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Plant Portrait - Sassafras albidum Sassafras

Sassafras is a deciduous tree from Eastern North America that grows wild in deciduous woodlands and thickets on rich sandy well-drained soils. It can grow up to 25 metres tall with a spread of 16 metres but is very unlikely to reach this size in Britain where it commonly becomes no more than a small tree or large shrub. It will usually fit very well into a garden where it can be grown as a specimen plant in the lawn. It will also eventually make a good canopy tree for the sunnier edges of a woodland garden.

The plant is quite easy to grow, it prefers a deep, fertile, well-drained, lime-free, near neutral soil in sun or light shade. Young plants are quite frost tender and so it is best to either grow them on for their first few years in pots, or to plant them out under the shelter of other trees which should give them just enough protection. Even on older trees, the young spring growth can be damaged by late spring frosts and therefore it is a good idea to site the plant where it will be sheltered from the early morning spring sun.

Sassafras is a very ornamental tree with quite large leaves that can vary quite dramatically in shape even on the same tree. All parts of the tree contain essential oils and give off a pleasant spicy aroma when crushed. A long-lived and moderately fast-growing tree, it is virtually free of pests and diseases in this country. Trees can begin flowering when only 10 years old and, in the wild, good seed crops are usually produced every 2 - 3 years. However, if you want to produce seed in Britain then you need to grow at least two trees since individual plants are either male or female. Trees also spread or be propagated by root suckers and can form thickets in the wild though they do not seem to sucker so freely in Britain.

This is a tree with a multitude of uses, it was widely employed by the native American Indians and is still commonly gathered from the wild for its medicinal virtues. We will look first at its edible uses. The young leaves can be eaten raw as a component in mixed salads whilst both young and old leaves can be used as a flavouring and as a thickening agent in soups etc. They have a mild aromatic flavour. Older leaves can also be dried and ground into powder for later use.

The whole plant is pervaded by an aromatic essential oil and it is still commonly used as a food flavouring with considerable health benefits. The dried root bark can be boiled with sugar and water until it forms a thick paste. It is then used as a condiment. The root and the berries can also be used as flavourings.

A tea is made from the root bark, it is considered to be a tonic. The tea can also be made by brewing the root in maple syrup, this can then be concentrated into a jelly if required. Teas are made from various other parts of the tree. In spring the leaves and roots are used together and in early summer the flowers are used.

Sassafras is still a commonly used herbal preparation with a wide range of actions. A tea made from the root bark is particularly renowned as a spring tonic and blood purifier as well as a household cure for a wide range of ailments such as gastrointestinal complaints, colds, kidney ailments, rheumatism and skin eruptions. The mucilaginous pith from the twigs has been used as a poultice or wash for eye ailments and is also taken internally as a tea for chest, liver and kidney complaints.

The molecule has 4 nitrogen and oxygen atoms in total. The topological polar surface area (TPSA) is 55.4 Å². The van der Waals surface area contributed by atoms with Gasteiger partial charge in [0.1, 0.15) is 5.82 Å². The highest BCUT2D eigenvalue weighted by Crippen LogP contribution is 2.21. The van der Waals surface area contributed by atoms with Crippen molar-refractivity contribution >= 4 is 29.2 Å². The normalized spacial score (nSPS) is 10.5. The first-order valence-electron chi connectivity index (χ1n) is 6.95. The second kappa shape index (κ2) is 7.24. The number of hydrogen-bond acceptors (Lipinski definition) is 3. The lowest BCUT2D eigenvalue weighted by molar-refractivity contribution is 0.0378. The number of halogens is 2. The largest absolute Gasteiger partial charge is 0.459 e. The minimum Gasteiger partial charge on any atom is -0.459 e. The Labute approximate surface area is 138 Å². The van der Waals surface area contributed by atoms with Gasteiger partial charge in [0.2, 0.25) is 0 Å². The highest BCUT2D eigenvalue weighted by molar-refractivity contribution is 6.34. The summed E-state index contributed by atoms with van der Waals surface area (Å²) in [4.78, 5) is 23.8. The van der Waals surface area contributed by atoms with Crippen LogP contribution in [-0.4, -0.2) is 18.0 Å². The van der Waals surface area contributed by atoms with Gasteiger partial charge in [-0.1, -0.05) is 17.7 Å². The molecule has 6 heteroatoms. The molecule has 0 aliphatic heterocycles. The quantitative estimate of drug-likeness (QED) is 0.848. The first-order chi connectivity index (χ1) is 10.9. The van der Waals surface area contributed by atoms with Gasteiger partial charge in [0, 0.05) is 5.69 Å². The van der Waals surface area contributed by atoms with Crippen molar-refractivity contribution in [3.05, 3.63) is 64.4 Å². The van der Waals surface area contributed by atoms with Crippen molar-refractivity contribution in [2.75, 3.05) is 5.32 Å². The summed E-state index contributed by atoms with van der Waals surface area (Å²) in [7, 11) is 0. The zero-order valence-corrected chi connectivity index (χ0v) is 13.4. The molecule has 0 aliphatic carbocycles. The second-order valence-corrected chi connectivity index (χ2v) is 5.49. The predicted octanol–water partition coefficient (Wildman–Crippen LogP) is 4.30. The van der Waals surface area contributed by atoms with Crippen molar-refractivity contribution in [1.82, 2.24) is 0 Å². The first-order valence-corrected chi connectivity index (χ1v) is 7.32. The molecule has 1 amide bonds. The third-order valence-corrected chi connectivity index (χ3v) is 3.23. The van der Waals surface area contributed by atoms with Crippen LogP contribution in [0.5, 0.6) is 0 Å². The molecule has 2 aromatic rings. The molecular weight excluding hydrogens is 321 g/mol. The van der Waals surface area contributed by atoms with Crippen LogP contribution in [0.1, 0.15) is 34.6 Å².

An essential oil obtained from the root bark is used as an antiseptic in dentistry and also as pain killer. The oil contains safrole, which is said to have carcinogenic activity and has been banned from use in American foods - though there is plenty of modern research which shows that it is less likely to cause cancer than alcohol. In large doses, however, the oil is poisonous, causing dilated pupils, vomiting, stupor, collapse and kidney and liver damage. The oil has been applied externally to control lice and treat insect bites, though it can cause skin irritation in some people. The essential oil is also used in soaps, the coarser kinds of perfumery, toothpastes, soft drinks etc.

The growing plant repels mosquitoes and other insects, so it is a beneficial companion plant in the garden. Dried leaves will add a pleasant but delicate scent to the room whilst also helping to keep insects away.

Propagation is fairly simple from seed. If you can obtain it, fresh seed will give the best results and this should be sown immediately in a cold frame. It should germinate in the spring. If you can only obtain stored seed then this will need four months cold stratification at 4°c. Soaking the seed for 24 hours in warm water and then mixing it with some damp compost and placing it in the salad compartment of the fridge for 3 4 months should suffice. As soon as they are large enough to handle, prick out the seedlings into individual pots and grow them on in the greenhouse for at least their first winter before planting them out. Give the young trees some protection for at least their first winter outdoors[K].

Suckers can be dug up in late winter. If they are well-rooted they can be planted straight out into their permanent positions but if the root system is rather sparse it is best to pot them up and place them in a lightly shaded place in the greenhouse until they are growing away strongly. In addition root cuttings can be taken from the suckers. These cuttings should be about 1 - 2cm long, they are taken in December and planted horizontally in pots in a greenhouse. Grow them on for their first winter in the greenhouse before planting them out into their permanent positions.

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